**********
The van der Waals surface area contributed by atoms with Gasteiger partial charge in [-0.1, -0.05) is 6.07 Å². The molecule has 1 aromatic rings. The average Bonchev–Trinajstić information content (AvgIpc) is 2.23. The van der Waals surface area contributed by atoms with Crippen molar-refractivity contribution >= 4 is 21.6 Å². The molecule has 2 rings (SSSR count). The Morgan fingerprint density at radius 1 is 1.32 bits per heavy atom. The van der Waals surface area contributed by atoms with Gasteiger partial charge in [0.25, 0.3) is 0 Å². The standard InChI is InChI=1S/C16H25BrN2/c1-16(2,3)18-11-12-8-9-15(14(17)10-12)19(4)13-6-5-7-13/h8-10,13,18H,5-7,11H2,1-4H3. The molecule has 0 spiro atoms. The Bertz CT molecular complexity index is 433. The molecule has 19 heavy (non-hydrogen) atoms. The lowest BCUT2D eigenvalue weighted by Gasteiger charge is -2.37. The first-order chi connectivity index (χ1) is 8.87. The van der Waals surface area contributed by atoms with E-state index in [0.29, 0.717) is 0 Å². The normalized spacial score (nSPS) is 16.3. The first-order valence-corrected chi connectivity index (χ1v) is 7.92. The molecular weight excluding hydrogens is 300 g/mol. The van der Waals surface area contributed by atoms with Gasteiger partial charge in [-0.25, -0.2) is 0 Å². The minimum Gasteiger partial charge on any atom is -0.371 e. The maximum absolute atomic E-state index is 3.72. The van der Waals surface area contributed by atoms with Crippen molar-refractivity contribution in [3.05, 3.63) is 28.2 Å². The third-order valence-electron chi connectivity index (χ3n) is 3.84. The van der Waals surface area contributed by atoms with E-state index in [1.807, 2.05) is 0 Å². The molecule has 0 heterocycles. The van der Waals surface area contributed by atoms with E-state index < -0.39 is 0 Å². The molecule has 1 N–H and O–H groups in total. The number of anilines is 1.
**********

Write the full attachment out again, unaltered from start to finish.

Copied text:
The van der Waals surface area contributed by atoms with Gasteiger partial charge in [-0.1, -0.05) is 6.07 Å². The molecule has 1 aromatic rings. The average Bonchev–Trinajstić information content (AvgIpc) is 2.23. The van der Waals surface area contributed by atoms with Crippen molar-refractivity contribution >= 4 is 21.6 Å². The molecule has 2 rings (SSSR count). The Morgan fingerprint density at radius 1 is 1.32 bits per heavy atom. The van der Waals surface area contributed by atoms with Gasteiger partial charge in [0.25, 0.3) is 0 Å². The standard InChI is InChI=1S/C16H25BrN2/c1-16(2,3)18-11-12-8-9-15(14(17)10-12)19(4)13-6-5-7-13/h8-10,13,18H,5-7,11H2,1-4H3. The molecule has 0 spiro atoms. The Bertz CT molecular complexity index is 433. The molecule has 19 heavy (non-hydrogen) atoms. The lowest BCUT2D eigenvalue weighted by Gasteiger charge is -2.37. The first-order chi connectivity index (χ1) is 8.87. The van der Waals surface area contributed by atoms with E-state index in [0.29, 0.717) is 0 Å². The normalized spacial score (nSPS) is 16.3. The first-order valence-corrected chi connectivity index (χ1v) is 7.92. The molecular weight excluding hydrogens is 300 g/mol. The van der Waals surface area contributed by atoms with Gasteiger partial charge in [-0.25, -0.2) is 0 Å². The minimum Gasteiger partial charge on any atom is -0.371 e. The maximum absolute atomic E-state index is 3.72. The van der Waals surface area contributed by atoms with Crippen molar-refractivity contribution in [3.05, 3.63) is 28.2 Å². The third-order valence-electron chi connectivity index (χ3n) is 3.84. The van der Waals surface area contributed by atoms with E-state index in [1.807, 2.05) is 0 Å². The molecule has 0 heterocycles. The van der Waals surface area contributed by atoms with E-state index < -0.39 is 0 Å². The molecule has 1 N–H and O–H groups in total. The number of anilines is 1.